When is my commission due?

Most payments are paid bi-monthly, or twice a month.[25] Specifically, employers usually pay their employees the 1st and 15th of the month.[26] However, some employees, specifically those salaried and covered under the Fair Labors Standards Act, may be paid once per month.[27] Overtime, time worked over expected shifts, must be paid no later than the next payday in order to be determined as on time.[28] These rules also include commissions and the employer must follow the above procedures.

What to do if your employer has not followed the above regulations?

If you feel your employer has violated one of the above rules or regulations, it is best to speak with your employer or a division internally. This hopefully resolves the issue quickly and effectively. However, if this is not an option or fails to succeed, the employee can file a wage claim with the State of California’s Division of Labor Standards Enforcement. If this is not what you want to do, reaching out to an attorney to ensure you have a valid case would be the next step.

An attorney can lead you in the right direction and file a claim for you. There are many options on how to file a claim, however, it is important to do what you feel is best for your particular situation.

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Legal Reference

US Dept. of Labor – Commissions

[1] Labor Code § 204.1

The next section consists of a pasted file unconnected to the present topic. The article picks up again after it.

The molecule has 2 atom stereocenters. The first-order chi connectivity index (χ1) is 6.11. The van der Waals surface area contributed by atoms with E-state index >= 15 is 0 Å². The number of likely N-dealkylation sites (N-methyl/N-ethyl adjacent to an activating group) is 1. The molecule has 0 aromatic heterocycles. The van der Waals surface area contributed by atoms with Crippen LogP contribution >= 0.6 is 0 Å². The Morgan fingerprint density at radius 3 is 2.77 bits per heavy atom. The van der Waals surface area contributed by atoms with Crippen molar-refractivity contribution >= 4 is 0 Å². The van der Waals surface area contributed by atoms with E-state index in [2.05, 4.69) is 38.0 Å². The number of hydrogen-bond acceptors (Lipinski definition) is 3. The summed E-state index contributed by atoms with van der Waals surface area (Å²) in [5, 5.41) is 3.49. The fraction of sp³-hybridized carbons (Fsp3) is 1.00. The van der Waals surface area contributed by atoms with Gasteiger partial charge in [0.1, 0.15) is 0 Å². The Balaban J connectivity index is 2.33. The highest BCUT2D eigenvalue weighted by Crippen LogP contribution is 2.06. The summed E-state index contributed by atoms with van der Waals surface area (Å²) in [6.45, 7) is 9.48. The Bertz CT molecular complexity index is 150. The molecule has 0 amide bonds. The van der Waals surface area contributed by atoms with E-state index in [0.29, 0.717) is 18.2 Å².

[2] Labor Code, § 204.1

[3] Labor Code, § 2751, subd. (c)(3)

[4] Cal Labor Code § 200

[5] Labor Code § 200

[6] Labor Code, § 200, subd. (a)

[7] Labor Code, § 2751, subd. (a)

[8] Nein v. HostPro, Inc. (2009) 174 Cal.App.4th 833, 853

[9] Nein v. HostPro, Inc. (2009) 174 Cal.App.4th 833, 853

[10] Nein v. HostPro, Inc. (2009) 174 Cal.App.4th 833, 853

[11] Davis v. Farmers Ins. Exchange (2016) 245 Cal.App.4th 1302

[12] Cal. Code Regs., tit. 8 § 11040(4)(B)

[13] Labor Code § 510(a)

[14] Labor Code § 1182.12(a)

[15] Labor Code § 512(a)

[16] Labor Code § 515(a)

[17] Labor Code § 515

[18] Labor Code § 515(a)

[19] Cal Labor Code § 1182.12(a)

[20] Cal Labor Code § 1182.12(a)

[21] Cal Labor Code § 1182.12(b)(1)(A); Cal Labor Code § 1182.12(b)(1)(B); Cal Labor Code § 1182.12(b)(1)(C)

[22] Cal Labor Code § 1182.12(b)(2)(A); Cal Labor Code § 1182.12(b)(2)(B); Cal Labor Code § 1182.12(b)(2)(C)

[23] Cal. Code of Regs., tit. 8 § 11010

[24] Labor Code, § 1031

[25] Cal Labor Code § 204(a)

[26] Cal Labor Code § 204(a)

[27] Title 29 § 13(a)(1)

[28] Cal Labor Code § 204(b)